First came the US phenomenon of Black Friday – the post ‘Thanksgiving’ sales rush that begins the Christmas shopping period. Then along came Cyber Monday – the online counterpoint to the physical retail splurge. And then finally in November 2012 Giving Tuesday was launched by 1400 charities in the US.
This year the UK version (one of 12 globally) will come close to replicating that same number of partners on Tuesday 1 December.
The aim, obviously, is to have a global day when we can focus on giving to others – in time, cash or energy – rather than spending on ourselves.
According to a poll for the Charities Aid Foundation, almost every indicator of momentum is on (a slight) rise since last year, suggesting that however cynical the person in the street may be becoming about charities, a substantial proportion are still more than happy to commit to take action:
- One in three (35%) people said they are likely to make a donation on #GivingTuesday, compared to one in four people (26%) in October 2014
- Nearly one in seven (13%) people said they are likely to use the opportunity to raise money, for example, by running a cake sale or charity raffle, compared to one in 10 (10%) in October 2014.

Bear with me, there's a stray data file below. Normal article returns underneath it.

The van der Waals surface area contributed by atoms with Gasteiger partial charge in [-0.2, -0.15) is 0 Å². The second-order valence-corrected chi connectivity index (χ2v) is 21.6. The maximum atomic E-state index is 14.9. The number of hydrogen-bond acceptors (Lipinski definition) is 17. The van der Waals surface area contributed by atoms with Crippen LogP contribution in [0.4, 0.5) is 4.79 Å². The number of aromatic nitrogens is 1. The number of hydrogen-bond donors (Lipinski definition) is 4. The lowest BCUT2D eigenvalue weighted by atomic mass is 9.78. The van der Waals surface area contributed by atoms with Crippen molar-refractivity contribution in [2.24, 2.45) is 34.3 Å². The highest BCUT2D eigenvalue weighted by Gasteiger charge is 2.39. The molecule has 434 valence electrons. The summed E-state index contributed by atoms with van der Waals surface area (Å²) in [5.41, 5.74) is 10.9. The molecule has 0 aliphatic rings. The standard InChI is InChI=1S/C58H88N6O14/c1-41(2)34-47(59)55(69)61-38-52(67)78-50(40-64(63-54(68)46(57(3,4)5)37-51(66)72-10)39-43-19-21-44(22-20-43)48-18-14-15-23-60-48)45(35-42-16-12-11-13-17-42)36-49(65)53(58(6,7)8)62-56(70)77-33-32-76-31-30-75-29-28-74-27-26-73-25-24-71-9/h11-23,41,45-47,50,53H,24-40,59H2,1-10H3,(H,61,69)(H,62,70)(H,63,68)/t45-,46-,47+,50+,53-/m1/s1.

- One in seven people (14%) are likely to volunteer time as part of #GivingTuesday compared to one in 10 (11%) in October 2014.
- Nearly a third (30%) of people are likely to tell their friends and family about it, compared to one in four (26%) in October 2014.
- One in five (21%) plan to spread the word on social media compared to one in six (17%) in October 2014.
The most significant figure though, in terms of fundraising potential, is the number of partners that CAF, as the celebration leader, has signed up: a partner being an organisation that agrees to engage its employees in fundraising activities on the day.
By mid-October CAF had already signed 1,000 official UK partners including Morrisons – a first ever supermarket – for 2015, compared to around 800 in 2014.
By the time of Giving Tuesday, I suspect they’ll be at or over 1200. At a time of such public cynicism that would be a considerable achievement, and one the sector needs to take pride in.
Tim Kitchin is client service director and director of consulting at Copper, the digital marketing agency.